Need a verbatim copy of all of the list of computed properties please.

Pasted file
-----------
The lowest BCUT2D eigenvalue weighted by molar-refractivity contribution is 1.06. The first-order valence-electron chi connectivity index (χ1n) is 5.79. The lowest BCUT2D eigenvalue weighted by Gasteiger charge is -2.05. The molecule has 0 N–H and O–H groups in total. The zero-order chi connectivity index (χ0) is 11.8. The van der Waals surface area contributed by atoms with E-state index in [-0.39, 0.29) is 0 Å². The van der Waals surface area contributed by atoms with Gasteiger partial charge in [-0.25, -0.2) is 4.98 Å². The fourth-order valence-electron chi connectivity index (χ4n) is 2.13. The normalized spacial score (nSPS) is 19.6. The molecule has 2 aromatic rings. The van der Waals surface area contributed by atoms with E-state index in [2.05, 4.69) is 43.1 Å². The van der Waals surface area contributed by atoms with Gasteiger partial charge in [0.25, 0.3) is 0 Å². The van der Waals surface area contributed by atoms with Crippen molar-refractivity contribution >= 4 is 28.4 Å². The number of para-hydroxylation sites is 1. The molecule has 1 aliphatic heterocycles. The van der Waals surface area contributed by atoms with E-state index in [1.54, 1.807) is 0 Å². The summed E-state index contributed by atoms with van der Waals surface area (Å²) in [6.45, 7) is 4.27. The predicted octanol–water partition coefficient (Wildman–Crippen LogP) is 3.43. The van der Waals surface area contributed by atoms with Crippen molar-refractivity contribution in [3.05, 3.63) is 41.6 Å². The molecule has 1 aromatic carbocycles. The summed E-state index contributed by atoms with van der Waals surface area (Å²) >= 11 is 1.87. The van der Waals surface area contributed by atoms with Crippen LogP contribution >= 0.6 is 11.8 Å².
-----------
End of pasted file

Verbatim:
The lowest BCUT2D eigenvalue weighted by molar-refractivity contribution is 1.06. The first-order valence-electron chi connectivity index (χ1n) is 5.79. The lowest BCUT2D eigenvalue weighted by Gasteiger charge is -2.05. The molecule has 0 N–H and O–H groups in total. The zero-order chi connectivity index (χ0) is 11.8. The van der Waals surface area contributed by atoms with E-state index in [-0.39, 0.29) is 0 Å². The van der Waals surface area contributed by atoms with Gasteiger partial charge in [-0.25, -0.2) is 4.98 Å². The fourth-order valence-electron chi connectivity index (χ4n) is 2.13. The normalized spacial score (nSPS) is 19.6. The molecule has 2 aromatic rings. The van der Waals surface area contributed by atoms with E-state index in [2.05, 4.69) is 43.1 Å². The van der Waals surface area contributed by atoms with Gasteiger partial charge in [0.25, 0.3) is 0 Å². The van der Waals surface area contributed by atoms with Crippen molar-refractivity contribution >= 4 is 28.4 Å². The number of para-hydroxylation sites is 1. The molecule has 1 aliphatic heterocycles. The van der Waals surface area contributed by atoms with E-state index in [1.54, 1.807) is 0 Å². The summed E-state index contributed by atoms with van der Waals surface area (Å²) in [6.45, 7) is 4.27. The predicted octanol–water partition coefficient (Wildman–Crippen LogP) is 3.43. The van der Waals surface area contributed by atoms with Crippen molar-refractivity contribution in [3.05, 3.63) is 41.6 Å². The molecule has 1 aromatic carbocycles. The summed E-state index contributed by atoms with van der Waals surface area (Å²) >= 11 is 1.87. The van der Waals surface area contributed by atoms with Crippen LogP contribution >= 0.6 is 11.8 Å².